The Republic of Korea Air Force known as the ROK Air Force, is the aerial warfare service branch of South Korea, operating under the South Korean Ministry of National Defense. Shortly after the end of World War II, the South Korean Air Construction Association was founded on August 10, 1946, to publicize the importance of air power. Despite the then-scanty status of Korean armed forces, the first air unit was formed on May 5, 1948, under the direction of Dong Wi-bu, the forerunner to the modern South Korean Ministry of National Defense. On September 13, 1949, the United States contributed 10 L-4 Grasshopper observation aircraft to the South Korean air unit. An Army Air Academy was founded on January 1949, the ROKAF was founded on October 1949; the 1950s were a critical time for the ROKAF. At the outbreak of the war, the ROKAF consisted of 1,800 personnel but was equipped with only 20 trainers and liaison aircraft, including 10 North American T-6 Texan advanced trainers purchased from Canada.
The North Korean air force had acquired a considerable number of Yak-9 and La-7 fighters from the Soviet Union, dwarfing the ROKAF in terms of size and strength. However, during the course of the war, the ROKAF acquired 110 aircraft: 79 fighter-bombers, three fighter squadrons, one fighter wing; the first combat aircraft received were North American F-51D Mustangs, along with a contingent of US Air Force instructor pilots under the command of Major Dean Hess, as part of Bout One Project. The ROKAF flew independent sorties. After the war, the ROKAF Headquarters was moved to Seoul. Air Force University was founded in 1956. To counter the threat of possible North Korean aggression, the ROKAF underwent a substantial capability enhancement; the ROKAF acquired North American T-28 Trojan trainers, North American F-86D Sabre night- and all-weather interceptors, Northrop F-5 fighters and McDonnell Douglas F-4D Phantom fighter bombers. Air Force Operations Command was established in 1961 to secure efficient command and control facilities.
Air Force Logistics Command was established in 1966, emergency runways were constructed for emergency use during wartime. The Eunma Unit was founded in 1966 to operate Curtiss C-46 Commando transport aircraft used to support Republic of Korea Army and Republic of Korea Marine Corps units serving in South Vietnam during the Vietnam War; the ROKAF was posed with a security risk, with an belligerent North Korea throughout the 1970s. The South Korean government increased its expenditure on the ROKAF, resulting in the purchase of Northrop F-5E Tiger II fighters in August 1974 and F-4E fighter-bombers. Support aircraft, such as Fairchild C-123 Providers and Grumman S-2 Trackers were purchased at the time. Great emphasis was placed in the flight training program; the ROKAF concentrated on qualitative expansion of aircraft to catch up to the strength of the North Korean Air Force. In 1982, Korean variants of the F-5E, the Jegong-ho were first produced; the ROKAF gathered a good deal of information on the North Korean Air Force when Captain Lee Woong-pyeong, a North Korean pilot, defected to South Korea.
The Korean Combat Operations Information center was soon formed and the Air Defence System was automated to attain air superiority against North Korea. When the 1988 Seoul Olympics was held in South Korea, the ROKAF contributed to the success of this event by helping to oversee the entire security system; the ROKAF moved its headquarters and the Air Force Education & Training Command to other locations. Forty General Dynamics F-16 Fighting Falcon fighters were purchased in 1989. South Korea committed its support for coalition forces during the Persian Gulf War, forming the "Bima Unit" to fight in the war; the ROKAF provided airlift support for peacekeeping operations in Somalia in 1993. The increased participation in international operations depicted the ROKAF's elevated international position. Over 180 KF-16 fighters of F-16 Block 52 specifications were introduced as part of the Peace Bridge II & III program from 1994. In 1997, for the first time in Korean aviation history, female cadets were accepted into the Korean Air Force Academy.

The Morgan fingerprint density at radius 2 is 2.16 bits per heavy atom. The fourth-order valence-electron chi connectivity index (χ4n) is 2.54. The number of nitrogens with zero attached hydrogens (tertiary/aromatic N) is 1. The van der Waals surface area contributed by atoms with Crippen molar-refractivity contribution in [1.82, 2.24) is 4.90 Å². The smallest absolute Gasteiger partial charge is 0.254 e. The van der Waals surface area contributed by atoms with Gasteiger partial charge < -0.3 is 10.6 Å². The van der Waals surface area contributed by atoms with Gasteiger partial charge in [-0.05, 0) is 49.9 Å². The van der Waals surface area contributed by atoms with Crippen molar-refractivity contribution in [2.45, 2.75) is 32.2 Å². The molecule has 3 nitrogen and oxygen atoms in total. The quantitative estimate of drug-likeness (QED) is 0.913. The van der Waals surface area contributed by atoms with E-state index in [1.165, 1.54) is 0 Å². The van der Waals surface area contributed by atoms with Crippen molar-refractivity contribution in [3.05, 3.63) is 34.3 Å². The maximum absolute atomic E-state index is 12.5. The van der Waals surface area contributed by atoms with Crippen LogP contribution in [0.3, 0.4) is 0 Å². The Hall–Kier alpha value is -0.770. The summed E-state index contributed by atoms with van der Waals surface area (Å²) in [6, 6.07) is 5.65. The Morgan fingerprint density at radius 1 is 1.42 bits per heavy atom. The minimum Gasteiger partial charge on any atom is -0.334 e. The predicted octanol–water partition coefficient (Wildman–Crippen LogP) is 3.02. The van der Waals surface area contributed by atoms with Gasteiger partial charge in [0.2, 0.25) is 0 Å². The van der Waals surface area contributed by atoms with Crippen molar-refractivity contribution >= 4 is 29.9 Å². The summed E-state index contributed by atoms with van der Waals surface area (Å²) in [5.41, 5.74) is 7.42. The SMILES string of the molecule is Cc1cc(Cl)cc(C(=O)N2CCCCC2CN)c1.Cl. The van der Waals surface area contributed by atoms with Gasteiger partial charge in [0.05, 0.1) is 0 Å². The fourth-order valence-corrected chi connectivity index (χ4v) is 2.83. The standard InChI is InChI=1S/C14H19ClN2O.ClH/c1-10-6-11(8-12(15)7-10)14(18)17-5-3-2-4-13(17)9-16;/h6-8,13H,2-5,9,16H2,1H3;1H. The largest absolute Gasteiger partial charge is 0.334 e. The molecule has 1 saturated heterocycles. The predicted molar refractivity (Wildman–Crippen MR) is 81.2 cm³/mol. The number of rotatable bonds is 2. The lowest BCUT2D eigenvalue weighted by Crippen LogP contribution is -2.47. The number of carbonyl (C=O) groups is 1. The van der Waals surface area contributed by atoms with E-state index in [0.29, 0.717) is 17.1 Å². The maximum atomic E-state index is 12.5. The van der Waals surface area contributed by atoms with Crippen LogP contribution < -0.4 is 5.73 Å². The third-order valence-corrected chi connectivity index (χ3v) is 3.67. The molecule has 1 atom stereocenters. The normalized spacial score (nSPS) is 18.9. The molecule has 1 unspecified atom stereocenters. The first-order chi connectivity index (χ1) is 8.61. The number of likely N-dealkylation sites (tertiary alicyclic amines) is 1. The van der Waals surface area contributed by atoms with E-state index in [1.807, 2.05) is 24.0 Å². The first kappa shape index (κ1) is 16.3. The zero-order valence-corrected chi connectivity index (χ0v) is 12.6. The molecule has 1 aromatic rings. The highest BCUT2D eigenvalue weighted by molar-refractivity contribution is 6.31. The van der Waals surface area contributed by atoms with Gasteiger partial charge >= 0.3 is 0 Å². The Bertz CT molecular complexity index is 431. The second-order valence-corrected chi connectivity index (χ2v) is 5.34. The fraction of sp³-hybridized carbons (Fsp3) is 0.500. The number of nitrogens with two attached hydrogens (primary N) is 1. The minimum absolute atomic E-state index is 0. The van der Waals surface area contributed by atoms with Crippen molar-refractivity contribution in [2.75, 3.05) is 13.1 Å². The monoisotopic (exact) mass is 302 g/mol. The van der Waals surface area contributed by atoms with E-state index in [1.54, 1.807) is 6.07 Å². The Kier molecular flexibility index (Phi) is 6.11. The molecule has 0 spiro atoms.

The last of the old South Korean 60 F-5A/B fighters were all retired in August 2007, they were replaced with the F-15K and F/A-50. On October 20, 2009, Bruce S. Lemkin, deputy undersecretary of the U. S. Air Force said that the ROKAF's limited intelligence and reconnaissance capabilities increased the risk of instability on the Korean Peninsula and suggested the purchase of American systems such as the F-35 Lightning II to close this gap; the South Korean Air Force expressed interests in acquiring the RQ-4 Global Hawk remotely piloted vehicle and a number of Joint Direct Attack Munition conversion kits to further improve its intelligence and offensive capabilities. The South Korean Airforce acquired 40 F-35s and +20 additional F-35 Republic of Korea Air Force Headquarters Air Force Operations Command Air Combat Command 1st Fighter Wing, based at Gwangju 8th Fighter Wing, based at Wonju 10th Fighter Wing, based at Suwon 11th Fighter Wing, based at Daegu 16th Fighter Wing, based at Yecheon 17th Fighter Wing, based at Cheongju 18th Fighter Wing, based at Gangneung 19th Fighter Wing, based at Chungju 20th Fighter Wing, based at Seosan 38th Fighter Group, based at Gunsan Air Mobility & Reconnaissance Command 3rd Flying Training Wing, based at Sacheon 5th Air Mobility Wing, based
Retterath is an Ortsgemeinde – a municipality belonging to a Verbandsgemeinde, a kind of collective municipality – in the Vulkaneifel district in Rhineland-Palatinate, Germany. It belongs to the Verbandsgemeinde of Kelberg; the municipality lies in the Vulkaneifel, a part of the Eifel known for its volcanic history and geological features, ongoing activity today, including gases that sometimes well up from the earth. In 954, Retterath had its first documentary mention in some documents from Archbishop of Trier Ruotbert. From the Middle Ages until the late 18th century, Retterath belonged to the County of Virneburg. Up above Retterath runs a hiking trail around the Hochkelberg; the twelve-kilometre-long path leads by places that are steeped in both blood. In the village, there was on Electoral-Trier-held lands a Virneburg high court occupied by 3 Heimburgen – equivalent to “mayors” – from Retterath and Lirstal and 7 Schöffen, according to a Weistum from 1468; the reconstructed gallows remind one that this County of Virneburg blood court held its executions here in the woods.